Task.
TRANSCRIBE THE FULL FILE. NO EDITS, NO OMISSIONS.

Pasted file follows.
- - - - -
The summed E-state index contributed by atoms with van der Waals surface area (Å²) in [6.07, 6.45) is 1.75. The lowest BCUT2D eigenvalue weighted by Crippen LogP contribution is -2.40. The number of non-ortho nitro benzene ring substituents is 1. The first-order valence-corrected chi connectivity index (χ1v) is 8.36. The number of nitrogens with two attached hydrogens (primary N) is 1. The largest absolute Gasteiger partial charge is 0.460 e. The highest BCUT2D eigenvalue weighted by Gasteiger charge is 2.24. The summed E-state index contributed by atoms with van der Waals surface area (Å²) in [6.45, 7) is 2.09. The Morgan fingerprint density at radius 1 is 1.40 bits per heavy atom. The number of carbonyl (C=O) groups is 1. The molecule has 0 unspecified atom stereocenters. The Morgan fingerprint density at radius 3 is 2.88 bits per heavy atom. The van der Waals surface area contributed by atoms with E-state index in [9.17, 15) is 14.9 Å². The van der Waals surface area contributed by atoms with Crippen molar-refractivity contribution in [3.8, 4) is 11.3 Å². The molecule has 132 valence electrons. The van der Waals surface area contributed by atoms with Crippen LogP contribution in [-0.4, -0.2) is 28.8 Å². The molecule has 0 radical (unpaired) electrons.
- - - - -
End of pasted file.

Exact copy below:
The summed E-state index contributed by atoms with van der Waals surface area (Å²) in [6.07, 6.45) is 1.75. The lowest BCUT2D eigenvalue weighted by Crippen LogP contribution is -2.40. The number of non-ortho nitro benzene ring substituents is 1. The first-order valence-corrected chi connectivity index (χ1v) is 8.36. The number of nitrogens with two attached hydrogens (primary N) is 1. The largest absolute Gasteiger partial charge is 0.460 e. The highest BCUT2D eigenvalue weighted by Gasteiger charge is 2.24. The summed E-state index contributed by atoms with van der Waals surface area (Å²) in [6.45, 7) is 2.09. The Morgan fingerprint density at radius 1 is 1.40 bits per heavy atom. The number of carbonyl (C=O) groups is 1. The molecule has 0 unspecified atom stereocenters. The Morgan fingerprint density at radius 3 is 2.88 bits per heavy atom. The van der Waals surface area contributed by atoms with E-state index in [9.17, 15) is 14.9 Å². The van der Waals surface area contributed by atoms with Crippen molar-refractivity contribution in [3.8, 4) is 11.3 Å². The molecule has 132 valence electrons. The van der Waals surface area contributed by atoms with Crippen LogP contribution in [-0.4, -0.2) is 28.8 Å². The molecule has 0 radical (unpaired) electrons.